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Greenfield, Massachusetts
—  Town  —
Greenfield from Poet's Seat Tower, 1917
Location in Franklin County in Massachusetts
Coordinates: 42°35′15″N 72°36′00″W / 42.5875°N 72.6°W / 42.5875; -72.6
Country United States
State Massachusetts
County Franklin
Settled 1686
Incorporated 1753
Government
 - Type Mayor-council city
Area
 - Total 21.9 sq mi (56.8 km2)
 - Land 21.7 sq mi (56.3 km2)
 - Water 0.2 sq mi (0.5 km2)
Elevation 250 ft (76 m)
Population (2000)
 - Total 18,168
 - Density 836.2/sq mi (322.9/km2)
Time zone Eastern (UTC-5)
 - Summer (DST) Eastern (UTC-4)
ZIP code 01301
Area code(s) 413
FIPS code 25-27025
GNIS feature ID 0618166
Website www.townofgreenfield.org

Greenfield is a city in Franklin County, Massachusetts, United States. The population was 18,168 at the 2000 census. It is the county seat of Franklin County.[1] Greenfield is home to Greenfield Community College, the Pioneer Valley Symphony Orchestra, and the Franklin County Fair. The city has a Main Street Historic District containing fine examples of Federal, Greek Revival and Victorian architecture.

Greenfield is part of the Springfield, Massachusetts Metropolitan Statistical Area.

Contents

History

Pocumtuck Indians (ancestors of present-day Abenaki Indians) first settled and originally inhabited the area. Native American artifacts in the area have been dated at 9,000 to 12,000 years B.P. (before present).[2] They planted field crops and fished the rivers. First colonized by the English in 1686 as part of Deerfield, it was defended repeatedly by Indians, with the last skirmish in 1756. The Native American population was eventually driven from the land and/or sold into slavery during the course of King Philip's War. In 1753, Greenfield was set off and incorporated as a separate town, named for the Green River. It was the eastern terminus of the Mohawk Trail, a principal route for Native American trade traveling west into Upstate New York.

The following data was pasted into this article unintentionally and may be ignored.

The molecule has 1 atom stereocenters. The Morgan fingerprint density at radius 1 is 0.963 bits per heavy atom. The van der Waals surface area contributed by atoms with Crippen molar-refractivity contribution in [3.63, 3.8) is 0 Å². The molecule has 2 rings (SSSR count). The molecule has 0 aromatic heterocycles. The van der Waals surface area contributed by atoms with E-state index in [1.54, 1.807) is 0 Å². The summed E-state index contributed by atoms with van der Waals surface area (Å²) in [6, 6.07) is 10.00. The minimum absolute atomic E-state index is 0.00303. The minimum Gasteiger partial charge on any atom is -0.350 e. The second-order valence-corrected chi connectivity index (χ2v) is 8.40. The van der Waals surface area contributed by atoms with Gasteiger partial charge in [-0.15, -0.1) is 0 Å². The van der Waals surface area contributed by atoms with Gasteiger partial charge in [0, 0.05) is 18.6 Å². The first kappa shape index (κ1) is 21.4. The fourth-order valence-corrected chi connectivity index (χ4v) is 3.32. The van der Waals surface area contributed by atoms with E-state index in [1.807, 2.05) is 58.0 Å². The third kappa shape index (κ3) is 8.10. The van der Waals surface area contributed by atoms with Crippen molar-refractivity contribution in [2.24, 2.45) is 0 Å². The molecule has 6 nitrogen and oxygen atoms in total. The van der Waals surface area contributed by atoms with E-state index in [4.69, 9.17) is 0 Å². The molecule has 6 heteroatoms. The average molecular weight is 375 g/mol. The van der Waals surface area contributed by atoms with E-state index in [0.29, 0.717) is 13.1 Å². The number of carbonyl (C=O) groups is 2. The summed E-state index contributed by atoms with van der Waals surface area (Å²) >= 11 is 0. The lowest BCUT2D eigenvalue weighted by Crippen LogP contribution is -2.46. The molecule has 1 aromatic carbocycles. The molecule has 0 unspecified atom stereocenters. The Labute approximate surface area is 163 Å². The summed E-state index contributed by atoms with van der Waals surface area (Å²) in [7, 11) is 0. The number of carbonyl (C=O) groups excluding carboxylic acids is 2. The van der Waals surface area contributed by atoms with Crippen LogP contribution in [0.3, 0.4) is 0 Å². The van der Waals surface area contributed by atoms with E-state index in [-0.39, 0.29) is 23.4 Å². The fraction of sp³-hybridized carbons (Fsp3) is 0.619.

In 1795, the South Hadley Canal opened, allowing boats to bypass the South Hadley falls and reach Greenfield via the Connecticut River. Located at the confluence of the Deerfield and Green rivers, and not far from where they merge into the Connecticut River, Greenfield developed into a trade center. It was designated county seat when Franklin County was created from Hampshire County in 1811. Falls provided water power for industry, and Greenfield grew into a prosperous mill town. John Russell established the Green River Works in 1834, hiring skilled German workers at what was the country's first cutlery factory. The Connecticut River Railroad would be the first of several railways to enter the town, replacing the former canal trade. For a while during the 20th century, Greenfield was one of the most important centers of the tap and die business as the home of Greenfield Tap & Die Company.

Geography

The marker in Court House Square

According to the United States Census Bureau, the town has a total area of 21.9 square miles (56.8 km²), of which, 21.7 square miles (56.3 km²) of it is land and 0.2 square miles (0.5 km²) of it (0.87%) is water. Greenfield is located at the center of the county, and is bordered by Colrain, Leyden and Bernardston to the north, Gill to the east, Montague to the southeast, Deerfield to the south, and Shelburne to the west. Greenfield is located thirty-nine miles north of Springfield and ninety miles west-northwest of Boston.